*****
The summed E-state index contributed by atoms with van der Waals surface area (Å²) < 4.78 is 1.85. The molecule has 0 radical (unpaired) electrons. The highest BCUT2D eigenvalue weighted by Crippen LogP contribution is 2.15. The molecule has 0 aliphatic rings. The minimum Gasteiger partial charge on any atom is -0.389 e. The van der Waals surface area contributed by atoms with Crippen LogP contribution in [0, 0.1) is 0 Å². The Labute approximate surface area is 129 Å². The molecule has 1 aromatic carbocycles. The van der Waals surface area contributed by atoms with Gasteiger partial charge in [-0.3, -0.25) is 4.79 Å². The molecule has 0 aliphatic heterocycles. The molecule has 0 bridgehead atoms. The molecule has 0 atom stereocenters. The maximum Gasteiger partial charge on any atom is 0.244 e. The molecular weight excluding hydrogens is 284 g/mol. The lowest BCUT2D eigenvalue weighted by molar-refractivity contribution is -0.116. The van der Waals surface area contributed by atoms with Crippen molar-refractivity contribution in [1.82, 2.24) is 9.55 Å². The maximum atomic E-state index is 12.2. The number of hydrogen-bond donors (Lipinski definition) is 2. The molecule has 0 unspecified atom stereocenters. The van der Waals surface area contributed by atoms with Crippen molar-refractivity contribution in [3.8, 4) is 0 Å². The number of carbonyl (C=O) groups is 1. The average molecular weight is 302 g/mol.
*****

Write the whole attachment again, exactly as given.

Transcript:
The summed E-state index contributed by atoms with van der Waals surface area (Å²) < 4.78 is 1.85. The molecule has 0 radical (unpaired) electrons. The highest BCUT2D eigenvalue weighted by Crippen LogP contribution is 2.15. The molecule has 0 aliphatic rings. The minimum Gasteiger partial charge on any atom is -0.389 e. The van der Waals surface area contributed by atoms with Crippen LogP contribution in [0, 0.1) is 0 Å². The Labute approximate surface area is 129 Å². The molecule has 1 aromatic carbocycles. The van der Waals surface area contributed by atoms with Gasteiger partial charge in [-0.3, -0.25) is 4.79 Å². The molecule has 0 aliphatic heterocycles. The molecule has 0 bridgehead atoms. The molecule has 0 atom stereocenters. The maximum Gasteiger partial charge on any atom is 0.244 e. The molecular weight excluding hydrogens is 284 g/mol. The lowest BCUT2D eigenvalue weighted by molar-refractivity contribution is -0.116. The van der Waals surface area contributed by atoms with Crippen molar-refractivity contribution in [1.82, 2.24) is 9.55 Å². The maximum atomic E-state index is 12.2. The number of hydrogen-bond donors (Lipinski definition) is 2. The molecule has 0 unspecified atom stereocenters. The van der Waals surface area contributed by atoms with Crippen molar-refractivity contribution in [3.8, 4) is 0 Å². The number of carbonyl (C=O) groups is 1. The average molecular weight is 302 g/mol.